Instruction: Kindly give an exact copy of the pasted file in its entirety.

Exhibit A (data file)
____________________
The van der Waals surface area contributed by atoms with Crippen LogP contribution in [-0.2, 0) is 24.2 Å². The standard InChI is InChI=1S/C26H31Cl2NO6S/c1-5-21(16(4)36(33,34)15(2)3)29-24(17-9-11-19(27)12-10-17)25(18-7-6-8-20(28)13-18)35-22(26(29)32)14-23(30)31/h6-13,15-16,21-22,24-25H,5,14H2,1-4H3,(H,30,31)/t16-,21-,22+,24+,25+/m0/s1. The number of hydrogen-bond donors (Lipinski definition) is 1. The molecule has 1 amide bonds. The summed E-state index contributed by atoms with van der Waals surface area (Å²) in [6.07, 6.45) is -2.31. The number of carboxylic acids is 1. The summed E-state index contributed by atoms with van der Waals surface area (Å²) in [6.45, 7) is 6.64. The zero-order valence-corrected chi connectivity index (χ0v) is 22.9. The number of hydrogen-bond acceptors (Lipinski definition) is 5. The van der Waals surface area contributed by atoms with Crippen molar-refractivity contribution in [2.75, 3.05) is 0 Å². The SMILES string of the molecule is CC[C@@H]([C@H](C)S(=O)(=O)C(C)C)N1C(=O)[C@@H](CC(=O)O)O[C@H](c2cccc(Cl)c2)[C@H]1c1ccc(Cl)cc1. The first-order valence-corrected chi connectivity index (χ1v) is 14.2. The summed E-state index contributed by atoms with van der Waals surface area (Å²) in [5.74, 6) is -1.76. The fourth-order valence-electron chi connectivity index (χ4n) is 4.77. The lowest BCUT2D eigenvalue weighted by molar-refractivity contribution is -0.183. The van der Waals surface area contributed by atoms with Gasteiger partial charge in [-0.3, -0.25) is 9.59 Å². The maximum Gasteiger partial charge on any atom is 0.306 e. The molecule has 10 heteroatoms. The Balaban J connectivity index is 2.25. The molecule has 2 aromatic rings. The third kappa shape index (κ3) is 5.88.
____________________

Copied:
The van der Waals surface area contributed by atoms with Crippen LogP contribution in [-0.2, 0) is 24.2 Å². The standard InChI is InChI=1S/C26H31Cl2NO6S/c1-5-21(16(4)36(33,34)15(2)3)29-24(17-9-11-19(27)12-10-17)25(18-7-6-8-20(28)13-18)35-22(26(29)32)14-23(30)31/h6-13,15-16,21-22,24-25H,5,14H2,1-4H3,(H,30,31)/t16-,21-,22+,24+,25+/m0/s1. The number of hydrogen-bond donors (Lipinski definition) is 1. The molecule has 1 amide bonds. The summed E-state index contributed by atoms with van der Waals surface area (Å²) in [6.07, 6.45) is -2.31. The number of carboxylic acids is 1. The summed E-state index contributed by atoms with van der Waals surface area (Å²) in [6.45, 7) is 6.64. The zero-order valence-corrected chi connectivity index (χ0v) is 22.9. The number of hydrogen-bond acceptors (Lipinski definition) is 5. The van der Waals surface area contributed by atoms with Crippen molar-refractivity contribution in [2.75, 3.05) is 0 Å². The SMILES string of the molecule is CC[C@@H]([C@H](C)S(=O)(=O)C(C)C)N1C(=O)[C@@H](CC(=O)O)O[C@H](c2cccc(Cl)c2)[C@H]1c1ccc(Cl)cc1. The first-order valence-corrected chi connectivity index (χ1v) is 14.2. The summed E-state index contributed by atoms with van der Waals surface area (Å²) in [5.74, 6) is -1.76. The fourth-order valence-electron chi connectivity index (χ4n) is 4.77. The lowest BCUT2D eigenvalue weighted by molar-refractivity contribution is -0.183. The van der Waals surface area contributed by atoms with Gasteiger partial charge in [-0.3, -0.25) is 9.59 Å². The maximum Gasteiger partial charge on any atom is 0.306 e. The molecule has 10 heteroatoms. The Balaban J connectivity index is 2.25. The molecule has 2 aromatic rings. The third kappa shape index (κ3) is 5.88.